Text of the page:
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Calculus Videos

 Calculus 1: Introduction to Differentiation and Important Examples

Differentiation is an operation in which we input a "differentiable" function, and output a new function, known as the derivative of the original function. This new function, evaluated at a point, tells us the instantaneous rate of change of the original function, evaluated at the same point. In this video, we go over some need to know examples of functions and their derivatives.


 Calculus 2: Differentiation - Linearity and The Chain Rule

In this video, we go over two important properties of the derivative operator. These are linearity, which lets us split a differentiation problem over scaling and summing, and the chain rule, which tells us how to differentiate compositions of functions. Using these, and the basic examples from the last video, we can now differentiate a much wider range of functions.


Calculus 3: Differentiation - Product rule and quotient rule

In this video, we go over the product rule and the quotient rule, which tell us how to differentiate functions which are products of two functions, and fraction of two functions respectively. While these rules are a little more complicated that the previously covered ones, we can now differentiate any functions that is "made up" of elementary functions via repeated applications of all the rules we have covered so far.


Calculus 4: Differentiation - Finding Critical Points

In this video, we discuss critical points, and how to find them. Critical points are important points associated to a function that satisfy certain geometric properties, such as local minimums and maximums. To find these, we differentiate a function, and find its zeroes, which correspond with the desired critical points. We also discuss some simple tests we can do to classify the properties of a critical point.


Calculus 5: Differentiation From First Principles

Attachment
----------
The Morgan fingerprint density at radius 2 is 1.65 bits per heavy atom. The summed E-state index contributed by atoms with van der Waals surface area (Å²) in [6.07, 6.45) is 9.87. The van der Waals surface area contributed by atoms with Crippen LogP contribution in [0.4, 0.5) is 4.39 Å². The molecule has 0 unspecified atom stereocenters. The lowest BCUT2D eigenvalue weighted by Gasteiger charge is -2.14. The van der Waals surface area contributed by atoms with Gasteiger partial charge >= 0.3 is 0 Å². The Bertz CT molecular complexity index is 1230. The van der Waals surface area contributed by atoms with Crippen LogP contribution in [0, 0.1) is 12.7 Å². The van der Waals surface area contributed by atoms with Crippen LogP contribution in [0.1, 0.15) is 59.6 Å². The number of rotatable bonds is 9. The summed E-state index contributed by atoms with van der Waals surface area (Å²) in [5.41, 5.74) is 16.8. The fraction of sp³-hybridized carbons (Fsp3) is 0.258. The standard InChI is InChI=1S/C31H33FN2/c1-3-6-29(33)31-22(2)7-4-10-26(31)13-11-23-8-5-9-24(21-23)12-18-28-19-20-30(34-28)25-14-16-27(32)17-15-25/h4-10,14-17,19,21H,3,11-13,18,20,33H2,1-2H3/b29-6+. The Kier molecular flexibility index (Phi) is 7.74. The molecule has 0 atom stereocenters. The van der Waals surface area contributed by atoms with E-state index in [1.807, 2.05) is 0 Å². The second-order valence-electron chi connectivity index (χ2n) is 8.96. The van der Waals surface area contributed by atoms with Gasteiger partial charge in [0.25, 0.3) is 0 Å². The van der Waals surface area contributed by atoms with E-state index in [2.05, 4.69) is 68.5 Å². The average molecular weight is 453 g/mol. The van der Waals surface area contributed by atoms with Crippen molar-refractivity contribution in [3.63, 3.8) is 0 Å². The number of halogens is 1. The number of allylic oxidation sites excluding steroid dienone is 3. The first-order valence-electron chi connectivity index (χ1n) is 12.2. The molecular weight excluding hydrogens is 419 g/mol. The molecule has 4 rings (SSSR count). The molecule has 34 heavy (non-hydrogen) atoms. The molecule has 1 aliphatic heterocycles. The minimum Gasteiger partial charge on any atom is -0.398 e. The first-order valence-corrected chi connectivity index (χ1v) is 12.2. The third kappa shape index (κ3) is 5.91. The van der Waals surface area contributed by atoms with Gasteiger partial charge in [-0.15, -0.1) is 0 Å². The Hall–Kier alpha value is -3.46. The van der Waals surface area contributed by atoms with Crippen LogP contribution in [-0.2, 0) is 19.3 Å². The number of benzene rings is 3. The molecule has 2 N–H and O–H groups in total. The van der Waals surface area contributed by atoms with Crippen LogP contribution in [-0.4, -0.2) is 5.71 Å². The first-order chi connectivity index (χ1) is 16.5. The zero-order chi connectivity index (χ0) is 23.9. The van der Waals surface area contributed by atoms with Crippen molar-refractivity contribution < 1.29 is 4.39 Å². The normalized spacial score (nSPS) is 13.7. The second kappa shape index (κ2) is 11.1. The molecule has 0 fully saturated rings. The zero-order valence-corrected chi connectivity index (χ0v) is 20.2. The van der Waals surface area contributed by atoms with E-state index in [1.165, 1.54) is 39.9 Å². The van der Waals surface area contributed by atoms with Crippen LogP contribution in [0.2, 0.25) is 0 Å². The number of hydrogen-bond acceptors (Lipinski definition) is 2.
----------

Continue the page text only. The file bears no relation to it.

Differentiation from First Principles is a method in which one derives the derivative directly from the formal definition of the derivative. This is the primary method for deriving some of the derivatives that we stated without proof at the start of the series. While this method is generally not used in practice, it may be needed when trying to differentiate an unfamiliar function.


 Calculus 6: Introduction to Integration

Integration is an operation in which we input an "integrable" function, and return the total area underneath the graph between two fixed points. This operator can be conceptualised as the inverse operation of the derivative, so we can use out knowledge of the derivative to know some simple integrations. In general however, integration is a lot trickier that differentiation, as the rules we have for establishing new integrals are a lot more restrictive.


Calculus 7: Rules Of Integration 

Integration has some simple properties that we can use to reduce complicated integrals into several smaller ones. In this video we demonstrate some of these rules, which lets us solve more complicated integrals.


Calculus 8: Integration By Substitution

Integration by substitution is a special property of integration that we can utilise to simplify integration. The idea, roughly speaking, is to substitute a complicated expression with a single variable, in the aims of reducing the integral to something solvable. The rules for doing so are discussed in this video.


Calculus 9: Integration By Parts

Integration by parts is a property of integration that allows us to change an integral of a product, assuming we know an anti-derivative of one functions in the product. Notice that this method results in an integral at the end, so we must be careful when applying it in order to ensure we get something solvable at the end.

Skills Centre

Q -1 (Q minus 1), Boole Library,